Friday, January 10, 2014


Monday, January 6, 2014
I thought that the phrase, “The pen is mightier than the sword,” must have originated with Shakespeare, Othello perhaps.  Actually, it first appears in the 1839 play Richelieu; Or the Conspiracy, by the English author Edward Bulwer-Lytton, even better known as the author of the infamous opening line “It was a dark and stormy night.”  The same thought, however, goes back at least 2,700 years or so to the Assyrian sage Ahiqar who said, according to WikiPedia, “The word is mightier than the sword,” although probably not in English.  Since then, others uttered similar phrases.  I found the brief article on the topic quite interesting.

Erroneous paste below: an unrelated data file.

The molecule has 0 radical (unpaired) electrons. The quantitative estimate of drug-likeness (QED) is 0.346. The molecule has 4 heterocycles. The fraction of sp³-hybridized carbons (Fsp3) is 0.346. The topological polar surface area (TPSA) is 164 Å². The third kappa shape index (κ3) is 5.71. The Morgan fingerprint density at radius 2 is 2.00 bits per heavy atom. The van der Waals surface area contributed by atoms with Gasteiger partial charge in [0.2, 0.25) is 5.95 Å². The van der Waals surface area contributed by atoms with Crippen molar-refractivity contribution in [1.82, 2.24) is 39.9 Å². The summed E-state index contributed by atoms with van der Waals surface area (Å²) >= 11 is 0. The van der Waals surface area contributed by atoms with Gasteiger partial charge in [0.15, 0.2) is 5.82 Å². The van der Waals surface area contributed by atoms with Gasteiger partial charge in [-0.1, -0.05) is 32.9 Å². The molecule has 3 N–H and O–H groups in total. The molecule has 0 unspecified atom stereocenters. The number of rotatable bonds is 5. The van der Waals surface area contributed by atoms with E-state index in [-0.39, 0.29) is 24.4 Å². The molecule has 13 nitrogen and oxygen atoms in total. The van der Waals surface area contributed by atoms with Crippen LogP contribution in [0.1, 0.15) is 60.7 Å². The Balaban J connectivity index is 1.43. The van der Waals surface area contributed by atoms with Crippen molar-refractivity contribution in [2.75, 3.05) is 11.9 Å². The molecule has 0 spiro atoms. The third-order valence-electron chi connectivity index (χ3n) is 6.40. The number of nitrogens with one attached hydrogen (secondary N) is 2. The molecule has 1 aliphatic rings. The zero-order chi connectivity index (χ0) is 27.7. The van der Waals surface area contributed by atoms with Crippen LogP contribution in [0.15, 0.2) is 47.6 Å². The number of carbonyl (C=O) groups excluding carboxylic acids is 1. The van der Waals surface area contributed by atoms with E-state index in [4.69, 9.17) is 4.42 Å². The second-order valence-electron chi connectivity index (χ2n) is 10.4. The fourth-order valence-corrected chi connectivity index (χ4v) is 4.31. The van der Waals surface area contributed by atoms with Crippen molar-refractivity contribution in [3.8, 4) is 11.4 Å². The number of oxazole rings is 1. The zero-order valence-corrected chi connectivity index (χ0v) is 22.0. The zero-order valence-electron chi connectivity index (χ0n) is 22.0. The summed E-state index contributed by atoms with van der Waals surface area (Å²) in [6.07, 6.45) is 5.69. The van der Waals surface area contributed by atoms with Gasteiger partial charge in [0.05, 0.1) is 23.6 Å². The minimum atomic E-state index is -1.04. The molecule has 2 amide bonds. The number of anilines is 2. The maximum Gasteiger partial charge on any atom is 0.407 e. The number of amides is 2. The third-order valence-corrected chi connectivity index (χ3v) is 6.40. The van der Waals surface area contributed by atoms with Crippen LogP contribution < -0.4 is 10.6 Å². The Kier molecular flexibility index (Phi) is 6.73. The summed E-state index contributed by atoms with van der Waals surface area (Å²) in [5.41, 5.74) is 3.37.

You might think that the uncompromising defenders of the Second Amendment (UDOTSA) thoroughly reject this concept.  After all, their near-carnal grasping of firearms seems to empower them as nothing else does.  Somewhat like an adolescent boy under the covers at night, they appear to be governed by the principle “I shoot, therefore I am.”  That’s why I was a bit surprised by Guns & Ammo magazine dropping Dick Metcalf as a columnist.  Metcalf is a longtime contributor to the magazine and normally counted as an UDOTSA, with far-from parochial credentials as a historian at Cornell and Yale.  Recently, he wrote a column entitled “Let’s Talk Limits.”  Well, talk wasn’t cheap in Metcalf’s case.  His television show evaporated along with his magazine by-line.